The people flooding into San Francisco for the Global Climate Action Summit come in all shapes and sizes. There are legions of grungy anarchists and crisply ironed elites jostling through crowds in the Financial District. Partisan campaigners and meticulously nonpartisan scientists, wonks of the nonprofitariate and the wannabe renewable-industry tycoons, techies in branded hoodies and hippies in sarapes are squeezing into crowded BART cars.
The summit doesn’t officially kick off until Wednesday, but when you bring such a diverse group of people together who all want to fight climate change, things start happening fast. Over the weekend, tens of thousands of people marched down Market Street singing and carrying signs.
Indonesian officials met with Brazilian foresters at the downtown Parc 55 hotel on Monday, while indigenous people wearing feathers and face paint protested that meeting from the narrow street outside. A few blocks away, artists unspooled cables and wheeled massive lights to project art onto the face of the city hall. Talks and trainings, declamations and dialogues, had already sprung up by the dozen, all over town.
California’s Governor Jerry Brown called for the conference nearly three years ago, in hopes of spurring action beyond the commitments countries made in Paris in 2015 to cut greenhouse gas emissions. But the event took on new meaning after President Donald Trump entered the White House and pulled the United States out of the Paris Agreement. Climate realists then pinned their hopes on California: If the state — home of the fifth-largest economy in the world — allied enough U.S. cities and states, perhaps they could simply vault over the federal government and land in a cooler, cleaner future.
There is some hope of actual progress. Politicians and corporations are sure to make impressive-sounding commitments, if only to have something to announce to the crowds. Sony already pledged to go 100 percent renewable, along with the Royal Bank of Scotland and the consultancy McKinsey & Company.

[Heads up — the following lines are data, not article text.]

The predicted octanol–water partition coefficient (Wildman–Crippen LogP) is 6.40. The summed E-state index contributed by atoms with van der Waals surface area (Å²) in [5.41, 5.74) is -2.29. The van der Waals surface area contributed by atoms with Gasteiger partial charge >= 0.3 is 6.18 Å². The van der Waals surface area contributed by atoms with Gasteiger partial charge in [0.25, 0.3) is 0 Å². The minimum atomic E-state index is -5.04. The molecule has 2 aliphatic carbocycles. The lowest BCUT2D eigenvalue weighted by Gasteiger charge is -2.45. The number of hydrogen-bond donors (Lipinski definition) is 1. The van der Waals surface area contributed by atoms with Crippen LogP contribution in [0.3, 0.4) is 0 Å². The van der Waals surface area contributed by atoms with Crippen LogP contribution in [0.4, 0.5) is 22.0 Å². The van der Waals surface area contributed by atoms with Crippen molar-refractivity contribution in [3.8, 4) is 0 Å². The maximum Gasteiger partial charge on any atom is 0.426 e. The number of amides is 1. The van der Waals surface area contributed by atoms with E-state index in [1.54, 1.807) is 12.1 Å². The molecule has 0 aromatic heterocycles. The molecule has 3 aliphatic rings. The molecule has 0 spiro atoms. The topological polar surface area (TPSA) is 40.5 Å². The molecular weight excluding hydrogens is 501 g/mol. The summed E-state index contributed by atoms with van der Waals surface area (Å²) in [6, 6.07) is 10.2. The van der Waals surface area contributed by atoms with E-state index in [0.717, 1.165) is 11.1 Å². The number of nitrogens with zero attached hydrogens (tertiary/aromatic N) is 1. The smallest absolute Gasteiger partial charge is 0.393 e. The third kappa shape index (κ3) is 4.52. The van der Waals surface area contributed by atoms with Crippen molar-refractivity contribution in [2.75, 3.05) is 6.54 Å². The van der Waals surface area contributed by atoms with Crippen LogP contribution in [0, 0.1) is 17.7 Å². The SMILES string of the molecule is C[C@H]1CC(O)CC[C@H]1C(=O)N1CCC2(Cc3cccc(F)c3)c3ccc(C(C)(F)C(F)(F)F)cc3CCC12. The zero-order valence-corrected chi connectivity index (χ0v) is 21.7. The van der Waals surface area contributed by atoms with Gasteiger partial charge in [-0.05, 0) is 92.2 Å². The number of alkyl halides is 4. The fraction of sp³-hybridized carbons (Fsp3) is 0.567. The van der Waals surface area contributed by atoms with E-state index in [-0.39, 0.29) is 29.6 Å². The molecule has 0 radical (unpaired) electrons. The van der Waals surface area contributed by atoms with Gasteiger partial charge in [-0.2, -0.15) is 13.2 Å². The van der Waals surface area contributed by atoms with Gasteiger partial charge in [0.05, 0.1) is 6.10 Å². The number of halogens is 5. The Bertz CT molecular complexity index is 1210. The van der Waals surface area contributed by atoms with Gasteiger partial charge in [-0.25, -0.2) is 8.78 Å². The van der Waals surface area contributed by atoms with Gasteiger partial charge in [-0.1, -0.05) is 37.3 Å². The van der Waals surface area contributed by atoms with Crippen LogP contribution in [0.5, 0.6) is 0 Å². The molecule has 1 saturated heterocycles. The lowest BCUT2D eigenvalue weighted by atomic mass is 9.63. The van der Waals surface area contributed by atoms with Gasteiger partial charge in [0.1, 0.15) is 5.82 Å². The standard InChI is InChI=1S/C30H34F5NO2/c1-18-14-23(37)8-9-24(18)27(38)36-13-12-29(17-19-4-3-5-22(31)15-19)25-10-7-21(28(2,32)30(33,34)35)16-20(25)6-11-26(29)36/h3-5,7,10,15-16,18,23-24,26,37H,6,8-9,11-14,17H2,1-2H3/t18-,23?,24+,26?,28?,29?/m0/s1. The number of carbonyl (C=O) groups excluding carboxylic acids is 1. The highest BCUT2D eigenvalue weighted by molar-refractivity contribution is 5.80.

The biggest commitment so far: Brown signed a law on Monday requiring California’s electrical generation to stop emitting greenhouse gasses, then tacked on an order for the state to choke off all emissions at the same time (a much, much higher bar, but an executive order is much, much more ineffectual than a law).
It’s one thing to pledge and another to deliver. A recent report suggests that the European countries are already falling behind on promises made in Paris. Instead of falling, global carbon emissions rose last year, and the fossil-fuel economy is still growing faster than the clean-energy one. Rich countries promised to pay poorer countries to combat climate change, but that money hasn’t materialized.
The real value of the summit will likely be humdrum and humanscale: People will meet face to face, argue, make connections, and walk away with new ideas.
But if you’re looking for tectonic shifts in the coming days, the biggest news could come from China. The largest polluter in the world is a primary partner in organizing the summit, and has arranged a “China Pavilion” where the first day of speeches will take place.
As Trump began rolling back Obama-era policies, Brown began looking for ways to make climate partnerships with China. He spent a week there last year, hand delivering a first-edition of John Muir’s book “The Mountains of California” to President Xi Jinping.
“California’s leading, China’s leading,” Brown said at a news conference after that meeting with Xi. “It’s true I didn’t come to Washington, I came to Beijing.”